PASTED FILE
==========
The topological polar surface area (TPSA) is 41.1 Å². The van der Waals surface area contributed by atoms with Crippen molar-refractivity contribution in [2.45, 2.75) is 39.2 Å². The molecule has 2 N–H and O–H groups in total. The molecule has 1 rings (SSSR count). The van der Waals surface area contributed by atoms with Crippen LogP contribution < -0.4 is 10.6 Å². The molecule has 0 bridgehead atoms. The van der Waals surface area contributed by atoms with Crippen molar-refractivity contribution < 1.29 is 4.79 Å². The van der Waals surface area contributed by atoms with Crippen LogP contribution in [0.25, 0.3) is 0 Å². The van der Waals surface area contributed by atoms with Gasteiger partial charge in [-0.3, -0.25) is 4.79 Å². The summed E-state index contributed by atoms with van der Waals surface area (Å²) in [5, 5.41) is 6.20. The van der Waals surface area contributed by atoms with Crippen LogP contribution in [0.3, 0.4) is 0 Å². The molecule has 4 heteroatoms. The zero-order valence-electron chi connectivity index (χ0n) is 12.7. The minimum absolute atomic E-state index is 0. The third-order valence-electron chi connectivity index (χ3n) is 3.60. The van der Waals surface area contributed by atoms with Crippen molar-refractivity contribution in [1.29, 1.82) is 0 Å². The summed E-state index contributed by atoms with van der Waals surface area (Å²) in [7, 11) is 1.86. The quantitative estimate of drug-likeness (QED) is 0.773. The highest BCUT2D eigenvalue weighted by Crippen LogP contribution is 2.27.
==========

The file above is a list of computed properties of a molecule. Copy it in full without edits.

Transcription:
The topological polar surface area (TPSA) is 41.1 Å². The van der Waals surface area contributed by atoms with Crippen molar-refractivity contribution in [2.45, 2.75) is 39.2 Å². The molecule has 2 N–H and O–H groups in total. The molecule has 1 rings (SSSR count). The van der Waals surface area contributed by atoms with Crippen LogP contribution < -0.4 is 10.6 Å². The molecule has 0 bridgehead atoms. The van der Waals surface area contributed by atoms with Crippen molar-refractivity contribution < 1.29 is 4.79 Å². The van der Waals surface area contributed by atoms with Crippen LogP contribution in [0.25, 0.3) is 0 Å². The van der Waals surface area contributed by atoms with Gasteiger partial charge in [-0.3, -0.25) is 4.79 Å². The summed E-state index contributed by atoms with van der Waals surface area (Å²) in [5, 5.41) is 6.20. The van der Waals surface area contributed by atoms with Crippen LogP contribution in [0.3, 0.4) is 0 Å². The molecule has 4 heteroatoms. The zero-order valence-electron chi connectivity index (χ0n) is 12.7. The minimum absolute atomic E-state index is 0. The third-order valence-electron chi connectivity index (χ3n) is 3.60. The van der Waals surface area contributed by atoms with Crippen molar-refractivity contribution in [1.29, 1.82) is 0 Å². The summed E-state index contributed by atoms with van der Waals surface area (Å²) in [7, 11) is 1.86. The quantitative estimate of drug-likeness (QED) is 0.773. The highest BCUT2D eigenvalue weighted by Crippen LogP contribution is 2.27.